WANI lessons from the Pacific

Successes and lessons learnt from the IUCN Water and Nature Initiative (WANI) in the Pacific were discussed and recorded at the Initiative's wrap-up meeting, held early December in Suva, Fiji.

Locals in Kadavu watch a demonstration of potting soil bags as part of the training on native forest restoration.

Over fifteen participants, comprising project and regional partners and donors, attended a 4-day wrap up meeting of the Water and Nature Initiative (WANI) to discuss the challenges and lessons learnt from working on water resource management with communities, local and national governments over the past few years.

Early 2008, WANI began its preliminary work in the Pacific region. From 2010 onwards, IUCN embarked on working with the governments of Samoa and Fiji on water resources management with the aim to improve the resilience of both people and nature to a changing climate.

IUCN’s Water and Wetlands Programme Coordinator, Dr. Milika Sobey, outlined that “WANI set out to improve how local and urban communities manage their water resources using a ‘ridge-to-reef’ approach and it has achieved that

This wrap-up meeting has given us valuable insight into what could be done differently in planning future projects. For instance, there is consensus in having both top-down and bottom-up approaches, together with concrete timeframes for project implementation”.

The project in Samoa focussed on the Togitogiga Catchment on the island of Upolu, Samoa. Once a flourishing catchment, the area was degraded due to soil erosion, sedimentation and water pollution, caused by land development and an increasing population.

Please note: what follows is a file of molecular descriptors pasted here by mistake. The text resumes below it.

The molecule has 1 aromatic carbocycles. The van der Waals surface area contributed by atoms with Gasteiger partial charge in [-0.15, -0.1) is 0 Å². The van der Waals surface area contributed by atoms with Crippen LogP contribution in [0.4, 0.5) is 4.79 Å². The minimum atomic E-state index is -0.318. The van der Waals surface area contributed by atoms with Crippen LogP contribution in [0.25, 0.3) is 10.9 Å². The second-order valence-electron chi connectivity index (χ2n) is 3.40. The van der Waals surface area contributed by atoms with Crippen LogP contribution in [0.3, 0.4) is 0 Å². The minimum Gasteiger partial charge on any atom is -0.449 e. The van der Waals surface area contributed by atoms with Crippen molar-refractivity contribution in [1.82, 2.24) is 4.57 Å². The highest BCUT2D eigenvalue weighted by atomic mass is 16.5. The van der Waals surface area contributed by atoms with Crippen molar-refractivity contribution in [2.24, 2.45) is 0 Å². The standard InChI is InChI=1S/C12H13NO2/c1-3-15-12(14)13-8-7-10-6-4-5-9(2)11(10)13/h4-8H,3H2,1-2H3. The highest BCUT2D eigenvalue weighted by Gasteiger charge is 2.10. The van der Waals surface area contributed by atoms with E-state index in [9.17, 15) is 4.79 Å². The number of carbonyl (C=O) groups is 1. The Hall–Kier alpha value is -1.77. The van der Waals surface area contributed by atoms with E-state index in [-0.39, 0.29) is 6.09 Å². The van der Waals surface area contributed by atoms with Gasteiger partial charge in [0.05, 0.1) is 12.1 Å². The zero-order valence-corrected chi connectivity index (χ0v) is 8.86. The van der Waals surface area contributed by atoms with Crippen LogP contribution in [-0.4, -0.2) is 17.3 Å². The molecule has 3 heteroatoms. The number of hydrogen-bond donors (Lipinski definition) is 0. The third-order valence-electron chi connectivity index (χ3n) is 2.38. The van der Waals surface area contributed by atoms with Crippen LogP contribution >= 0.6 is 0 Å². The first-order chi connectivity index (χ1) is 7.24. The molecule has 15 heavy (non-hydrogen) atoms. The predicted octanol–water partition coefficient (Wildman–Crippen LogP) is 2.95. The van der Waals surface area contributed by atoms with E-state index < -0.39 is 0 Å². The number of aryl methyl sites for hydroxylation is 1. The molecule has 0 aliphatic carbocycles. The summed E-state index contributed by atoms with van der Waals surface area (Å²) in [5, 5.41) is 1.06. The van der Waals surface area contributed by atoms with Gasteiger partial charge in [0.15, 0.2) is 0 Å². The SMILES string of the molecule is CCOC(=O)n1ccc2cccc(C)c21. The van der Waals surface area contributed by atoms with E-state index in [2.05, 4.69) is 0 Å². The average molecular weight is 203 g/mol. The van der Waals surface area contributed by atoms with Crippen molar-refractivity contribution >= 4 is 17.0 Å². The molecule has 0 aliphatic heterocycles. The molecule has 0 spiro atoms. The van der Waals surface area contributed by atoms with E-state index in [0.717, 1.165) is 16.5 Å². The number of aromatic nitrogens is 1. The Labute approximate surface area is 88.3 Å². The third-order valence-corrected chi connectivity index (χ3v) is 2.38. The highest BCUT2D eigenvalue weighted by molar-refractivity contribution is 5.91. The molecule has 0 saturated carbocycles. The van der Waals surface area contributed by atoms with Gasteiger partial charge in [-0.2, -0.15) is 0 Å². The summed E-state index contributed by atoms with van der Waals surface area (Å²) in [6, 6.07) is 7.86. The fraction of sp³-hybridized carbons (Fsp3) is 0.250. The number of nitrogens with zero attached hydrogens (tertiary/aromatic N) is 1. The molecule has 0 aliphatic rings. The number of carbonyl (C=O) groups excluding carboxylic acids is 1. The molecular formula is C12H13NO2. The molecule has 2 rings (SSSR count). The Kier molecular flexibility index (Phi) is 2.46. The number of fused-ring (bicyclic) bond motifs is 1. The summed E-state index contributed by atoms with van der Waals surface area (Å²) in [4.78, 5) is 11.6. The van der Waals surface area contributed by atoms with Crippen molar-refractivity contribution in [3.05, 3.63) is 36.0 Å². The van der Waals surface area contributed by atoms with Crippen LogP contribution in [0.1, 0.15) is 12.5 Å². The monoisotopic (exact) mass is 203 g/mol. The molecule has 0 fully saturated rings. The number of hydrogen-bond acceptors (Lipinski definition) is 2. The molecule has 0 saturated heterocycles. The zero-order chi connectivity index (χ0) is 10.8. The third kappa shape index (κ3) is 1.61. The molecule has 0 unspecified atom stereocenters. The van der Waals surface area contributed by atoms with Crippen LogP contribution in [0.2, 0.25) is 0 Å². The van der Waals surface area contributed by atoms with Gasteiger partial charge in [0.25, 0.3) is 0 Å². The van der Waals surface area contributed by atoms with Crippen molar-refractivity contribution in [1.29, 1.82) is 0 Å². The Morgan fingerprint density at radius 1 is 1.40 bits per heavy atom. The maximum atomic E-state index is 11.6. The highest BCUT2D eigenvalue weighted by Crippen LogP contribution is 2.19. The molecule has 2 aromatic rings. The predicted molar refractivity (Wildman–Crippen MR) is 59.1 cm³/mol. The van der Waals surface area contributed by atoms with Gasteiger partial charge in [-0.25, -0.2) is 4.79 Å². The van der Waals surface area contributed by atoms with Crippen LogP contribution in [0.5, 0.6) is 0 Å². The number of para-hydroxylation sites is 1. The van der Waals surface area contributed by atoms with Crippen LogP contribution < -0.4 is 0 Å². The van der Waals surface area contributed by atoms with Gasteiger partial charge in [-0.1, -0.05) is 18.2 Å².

IUCN helped the government of Samoa to develop and implement an integrated watershed management plan for Togitogiga. This guides the government, as well as the community, to improve the ecosystem of the catchment, and in turn people's livelihoods.

In Fiji, IUCN worked with communities around the town of Nadi and on the island of Kadavu. In the flood prone town of Nadi, IUCN has helped to set up the Nadi Basin Catchment Committee (NBCC) and assisted in undertaking a Nadi Basin biodiversity inventory. The project successfully drafted a National Flood Policy, through inter-agency coordination for Fiji’s water management; a first in Fiji.

In partnership with IUCN Member the University of the South Pacific (USP), IUCN is working with communities on the island of Kadavu, which has one of the largest protected areas in Fiji with 65 registered Marine Parks. This project established a District Catchment Committee to oversee the development of an integrated approach to water management for the area. Also, training on native forest restoration has led to  villages creating their own nurseries, planting native species in degraded upper catchment areas, and reduced burning and grazing.

Though the project has come to its end, the successes and lessons learnt from WANI can be replicated nationally as well as regionally, and we will document these into a publication that will be disseminated to relevant agencies,” said Dr Sobey.

Lessons learnt from WANI will also be integrated into IUCN’s work in the Kovi Catchment on the Solomon Islands, and other future projects within the Pacific region.

WANI is the Water and Nature Initiative, working in more than 12 river basins in over 30 countries worldwide. WANI unlocks the potential for healthy river basins to build climate resilience and to sustain ecosystems and livelihoods. It is financially supported by DGIS, the Netherlands Directorate-General for International Cooperation.

For more information:
Milika Sobey, IUCN Water and Wetlands Programme Coordinator, [email protected]

Work area: 
Climate Change
Global Policy
Environmental Law
Environmental Law
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